8 Strategies to Help Pregnant Women Get Some Sleep
By Dr. Oz and Dr. Michael Roizen
February 06, 2010
I can't get comfortable, especially at bedtime. How can I fall asleep and stay asleep in a position that's safe for baby?
When it comes to sleep, you just can't impose your will on your body. So our goal here is to help you find the little things that will make you more comfortable, so your body follows what your mind wants.
If you have difficulty breathing (from the weight gain), try multiple pillows, which will pull the baby away from your diaphragm so it can move your lungs up and down.
Don't drink water after 6 p.m. to reduce the need to get up to use the bathroom. And no caffeine, either. Make sure that you do get your 2 quarts of fluid a day before that, especially if you're in a hot climate.
Don't try to suffer through all the aches and pains you might be experiencing. It's actually better for your mind and body to quiet the pain (with Tylenol) so you can get the restorative sleep you need rather than grit your way through the aches just to avoid taking medicine.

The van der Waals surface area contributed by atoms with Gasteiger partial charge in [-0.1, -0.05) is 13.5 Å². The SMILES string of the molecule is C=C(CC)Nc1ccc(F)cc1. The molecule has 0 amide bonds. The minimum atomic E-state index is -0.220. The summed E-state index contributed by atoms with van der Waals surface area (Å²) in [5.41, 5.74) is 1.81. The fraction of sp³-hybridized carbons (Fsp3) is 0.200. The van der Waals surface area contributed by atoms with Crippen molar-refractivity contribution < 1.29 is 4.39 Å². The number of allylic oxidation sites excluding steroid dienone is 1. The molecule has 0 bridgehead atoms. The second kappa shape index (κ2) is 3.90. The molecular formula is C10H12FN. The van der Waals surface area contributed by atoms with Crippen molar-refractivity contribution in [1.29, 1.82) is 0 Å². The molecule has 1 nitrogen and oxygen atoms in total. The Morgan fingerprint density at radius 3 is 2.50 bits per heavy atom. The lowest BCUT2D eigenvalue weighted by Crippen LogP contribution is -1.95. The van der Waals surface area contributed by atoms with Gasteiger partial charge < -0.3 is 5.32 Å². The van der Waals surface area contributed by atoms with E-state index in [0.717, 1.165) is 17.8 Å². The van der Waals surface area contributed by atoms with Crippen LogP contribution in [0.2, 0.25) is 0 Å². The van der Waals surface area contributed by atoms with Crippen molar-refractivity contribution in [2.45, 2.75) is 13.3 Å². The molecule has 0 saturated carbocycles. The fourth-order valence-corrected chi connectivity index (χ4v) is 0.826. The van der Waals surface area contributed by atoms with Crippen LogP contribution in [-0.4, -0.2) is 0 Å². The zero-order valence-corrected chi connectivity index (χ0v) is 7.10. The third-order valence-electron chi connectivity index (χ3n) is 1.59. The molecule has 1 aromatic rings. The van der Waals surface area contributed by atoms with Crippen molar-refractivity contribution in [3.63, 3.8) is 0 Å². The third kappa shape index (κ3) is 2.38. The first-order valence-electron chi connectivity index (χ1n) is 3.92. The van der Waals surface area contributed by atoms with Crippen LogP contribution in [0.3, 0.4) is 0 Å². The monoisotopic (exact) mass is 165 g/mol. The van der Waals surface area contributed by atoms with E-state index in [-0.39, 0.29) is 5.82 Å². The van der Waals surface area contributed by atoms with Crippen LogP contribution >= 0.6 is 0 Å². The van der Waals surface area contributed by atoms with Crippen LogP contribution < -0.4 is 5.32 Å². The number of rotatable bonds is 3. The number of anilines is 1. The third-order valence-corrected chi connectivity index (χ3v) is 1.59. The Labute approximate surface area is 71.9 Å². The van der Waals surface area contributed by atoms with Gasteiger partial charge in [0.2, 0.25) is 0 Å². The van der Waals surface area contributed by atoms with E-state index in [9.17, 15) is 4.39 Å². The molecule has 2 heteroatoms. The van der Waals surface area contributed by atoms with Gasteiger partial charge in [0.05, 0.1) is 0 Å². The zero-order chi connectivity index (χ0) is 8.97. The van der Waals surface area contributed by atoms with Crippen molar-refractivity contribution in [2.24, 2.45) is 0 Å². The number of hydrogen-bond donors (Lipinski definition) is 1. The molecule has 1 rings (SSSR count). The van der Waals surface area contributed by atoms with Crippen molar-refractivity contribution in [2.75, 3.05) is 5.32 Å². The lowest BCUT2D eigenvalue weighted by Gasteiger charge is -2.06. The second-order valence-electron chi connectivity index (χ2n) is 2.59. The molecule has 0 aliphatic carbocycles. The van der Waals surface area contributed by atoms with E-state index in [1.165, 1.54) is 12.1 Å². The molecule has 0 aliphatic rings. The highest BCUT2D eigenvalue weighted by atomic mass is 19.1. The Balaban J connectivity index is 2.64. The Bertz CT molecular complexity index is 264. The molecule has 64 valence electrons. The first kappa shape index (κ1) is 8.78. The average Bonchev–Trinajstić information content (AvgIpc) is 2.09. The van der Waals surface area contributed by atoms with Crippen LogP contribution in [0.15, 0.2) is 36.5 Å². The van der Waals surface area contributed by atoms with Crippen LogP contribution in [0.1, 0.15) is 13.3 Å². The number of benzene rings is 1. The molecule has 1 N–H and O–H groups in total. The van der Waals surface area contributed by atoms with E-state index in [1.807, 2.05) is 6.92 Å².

Try a small glass of warm skim milk. The lactose in the milk is a sugar, which stimulates insulin, which helps proteins like tryptophan in the milk enter the brain—and that can help people fall asleep. If you develop lactose intolerance, which many moms do during pregnancy, try soy milk or rice milk.
Create a dark and quiet environment in the bedroom, using the bed for sleep and sex only—and not for work or surfing the Web.
Ratchet up the air conditioner. It's easier to sleep in a cooler environment. Plus, pregnant women are extra hot.
Try sleep meds. If you want to try the pharmaceutical route, you should talk to your doctor. Benadryl is considered safe for pregnant women to take for sleep. It's sometimes even given to newborns. You can also consider an over-the-counter medication called Unisom, which has been shown to help promote sleep during pregnancy. Just don't use it for more than a week.
Lie on your side. We know you're not going to lie on your stomach as your belly grows and you enter the second trimester, but we do want you to avoid lying flat on your back. That's because when you do so, the weight of your uterus compresses the blood vessels that are feeding the placenta, creating a drought in the blood lake. Lying on your left side is better than lying on your right side because it allows more blood to flow to the uterus. Either side is better than lying on your back, because when you do, you also compress a large vein called the vena cava. The pressure (from that compression) reduces the flow of blood back to your heart, as if you were bending a water hose, and that decreases the blood flow to your uterus and to your baby.